The Suzuki-built Chevrolet Cruze, General Motors#; first Japanese-built vehicle since a 1920s Buick, is proving a sales flop, according to Bloomberg News.

Bloomberg said that even dealerships in busy Japanese locations have only promoted the sporty compact hatchback for short periods since sales started last November.

“We planned to sell five or six a month but so far have only sold two or three a month,” Fumio Sano, manager of a Tokyo dealership, told Bloomberg News. “There was initially a lot of pressure from head office to push the car. Now they don’t seem so concerned as to which model we sell,” he added.

Bloomberg said that Japanese dealers would have liked more advertising to keep the new model in the minds of consumers longer, rather than the single television commercial and exposure in other media.

“It’s no mistake that the more commercials there are, the more eyes will notice them,” Kazuto Taki, manager of Suzuki Arena’s Nerima outlet in northwestern Tokyo, told the news agency.

“It does impact the number of units sold,” he told Bloomberg, which added that Taki needs to sell five or six Cruzes a month to reach his target of 10 to 12 compact cars. Until last week, he had sold only around a dozen Cruzes since November.

Bloomberg said the Cruze is missing its sales targets because a recession is prompting Japanese buyers towards models that are 20 percent cheaper, including the new Nissan March (Micra) launched yesterday.

Bloomberg also said the decision by GM and Suzuki to market separate versions of the Cruze has hurt sales.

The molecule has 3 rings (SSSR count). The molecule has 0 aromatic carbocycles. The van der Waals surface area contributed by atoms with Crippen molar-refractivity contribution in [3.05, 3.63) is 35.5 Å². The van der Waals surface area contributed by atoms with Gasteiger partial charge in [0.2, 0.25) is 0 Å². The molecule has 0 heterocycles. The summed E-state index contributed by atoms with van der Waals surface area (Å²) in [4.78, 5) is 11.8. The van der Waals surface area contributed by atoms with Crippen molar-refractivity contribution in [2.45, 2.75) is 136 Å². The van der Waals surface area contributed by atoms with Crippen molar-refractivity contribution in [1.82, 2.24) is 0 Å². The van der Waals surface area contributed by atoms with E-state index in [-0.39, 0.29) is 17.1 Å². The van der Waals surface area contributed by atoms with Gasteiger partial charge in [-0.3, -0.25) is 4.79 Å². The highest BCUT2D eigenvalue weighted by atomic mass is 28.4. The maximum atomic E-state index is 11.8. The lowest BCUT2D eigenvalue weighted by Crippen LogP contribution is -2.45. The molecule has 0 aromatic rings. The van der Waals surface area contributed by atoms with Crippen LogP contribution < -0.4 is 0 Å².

Suzuki sales of the 1.3-litre model are starting to fall short of the 15,000 target for the first year with only 1,027 Cruzes sold in January, Bloomberg said, while GM is barely shifting one car a day of the 1.5-litre version, well below of its full-year aim of 5,000 sales.

“I’m not pleased with where we are now” [with the alliances to Japanese partners], General Motors’ Asia Pacific operations head Rudolph Schlais told Bloomberg last week.

Bloomberg added that GM#;s launch timing for the Cruze was poor. Japan is in its third recession in a decade and rivals are launching new compacts of their own such as Honda#;s Fit which already outsells the Cruze 13 to one. The tiny Honda and and Nissan’s new March both cost about 20 percent less than the Cruze’s 1.3 million yen ($US9,720), the news agency added.

“The small car market is so crowded,” Koji Endo, a vehicle industry analyst at Credit Suisse First Boston Japan, told Bloomberg. “There’s just so many competitors out there.”

The news agency cited some investors as saying General Motors would do better to let its affiliates operate independently rather than developing joint products that the market doesn’t want.

“Suzuki may be better off focusing on expanding its minicar business in the rest of Asia, rather than trying to compete against Toyota and Honda in the domestic small car market,” Toru Katsu, a stock portfolio manager at AIG Global Investment Management Corp, told Bloomberg.

He no longer holds Suzuki shares, Bloomberg News added.